LONDON — Growing investment in offshore exploration and production (E&P), and a rising rig count, will increase demand for offshore support vessels (OSVs) over the next two years, according to a report by Westwood Global Energy Group and Braemar ACM Shipbroking.
Upstream engineering, procurement and construction spending could reach $75 billion this year, an increase of 80%. The Middle East is the largest contributor with final investment decisions on projects such as QatarEnergy’s North Field Expansion Phase 1 and Saudi Aramco’s Zuluf Incremental.
Next comes South America, with projects such as Shell’s Gato do Mato offshore Brazil.
The number of globally contracted jackups is at a six-year high, with utilization (excluding cold-stacked rigs) of 82%. In Saudi Arabia, jackup drilling activity will ramp up further following Saudi Aramco’s tender for an additional 30 rigs for its projects.
Global drillship utilization is 79%, the highest since 2014, the report added. Dayrates in this segment are largely supported by activity in the U.S. Gulf of Mexico, where rates above $200,000/day are now commonplace.
Support vessel owners have been reactivating their fleets to take advantage of the activity, following the large-scale stacking that took place during the pandemic. By the end of the first quarter, the total layup fleet was down by 32%, the lowest since 2016, with 321 vessels either reactivated, scrapped or written-off.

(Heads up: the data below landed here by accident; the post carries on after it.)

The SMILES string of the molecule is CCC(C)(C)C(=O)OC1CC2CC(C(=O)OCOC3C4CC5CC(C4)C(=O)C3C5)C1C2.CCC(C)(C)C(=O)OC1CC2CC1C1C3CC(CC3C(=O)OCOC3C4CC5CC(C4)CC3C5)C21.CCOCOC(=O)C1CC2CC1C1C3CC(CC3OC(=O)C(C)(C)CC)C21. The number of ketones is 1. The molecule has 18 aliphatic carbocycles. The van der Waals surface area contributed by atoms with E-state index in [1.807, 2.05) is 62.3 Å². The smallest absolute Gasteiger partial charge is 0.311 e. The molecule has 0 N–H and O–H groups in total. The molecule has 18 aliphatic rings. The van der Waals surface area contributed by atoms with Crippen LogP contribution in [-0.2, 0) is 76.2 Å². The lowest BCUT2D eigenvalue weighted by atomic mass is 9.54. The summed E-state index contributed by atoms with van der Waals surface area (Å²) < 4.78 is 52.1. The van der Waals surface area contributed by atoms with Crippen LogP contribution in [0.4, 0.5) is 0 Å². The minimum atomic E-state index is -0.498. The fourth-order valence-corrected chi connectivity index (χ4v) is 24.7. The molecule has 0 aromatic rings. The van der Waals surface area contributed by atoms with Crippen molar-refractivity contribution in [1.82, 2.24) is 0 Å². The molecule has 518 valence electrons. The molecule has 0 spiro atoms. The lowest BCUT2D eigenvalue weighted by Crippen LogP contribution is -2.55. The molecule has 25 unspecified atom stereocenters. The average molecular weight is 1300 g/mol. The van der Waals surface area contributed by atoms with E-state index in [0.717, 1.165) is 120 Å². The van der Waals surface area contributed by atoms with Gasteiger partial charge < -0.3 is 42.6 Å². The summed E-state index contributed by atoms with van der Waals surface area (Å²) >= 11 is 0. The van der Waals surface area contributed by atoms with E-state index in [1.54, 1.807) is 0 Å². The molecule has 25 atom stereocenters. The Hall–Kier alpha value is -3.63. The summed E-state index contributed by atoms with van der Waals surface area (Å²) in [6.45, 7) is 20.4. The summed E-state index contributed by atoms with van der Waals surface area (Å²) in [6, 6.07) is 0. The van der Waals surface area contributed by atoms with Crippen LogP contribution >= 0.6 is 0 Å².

Only 33% of the current global laid-up fleet consists of premium vessels less than 15 years old. The majority (67%) of laid up OSVs are more than 15 years old. Many operators have age restrictions for their chartered tonnage and would not consider vessels in this age bracket for the tendering process, the report explained.
The tighter global OSV market has led to near-90% utilization in the Middle East. Rates also have risen for new tenders in the region.
Total take-up of the worldwide OSV fleet is around 63%, which is 7% higher than in 2021.
Complying with operators’ local content, age restrictions and low-emission needs will, however, put pressure on owners with aging fleets.
According to the report, the total order book of registered International Maritime Organization (IMO) newbuilds is presently 215, of which 67 are viewed as Tier 1 vessels likely to be delivered in the next 12 to 24 months.
Over the next two years, 430 vessels will exceed the 15-year age mark and will therefore be deemed "non-premium."
The issue facing vessel owners today is not the number of OSVs but the age and quality of available tonnage and whether owners can raise capital to invest in newer, cleaner vessels for future offshore operations, the report concluded.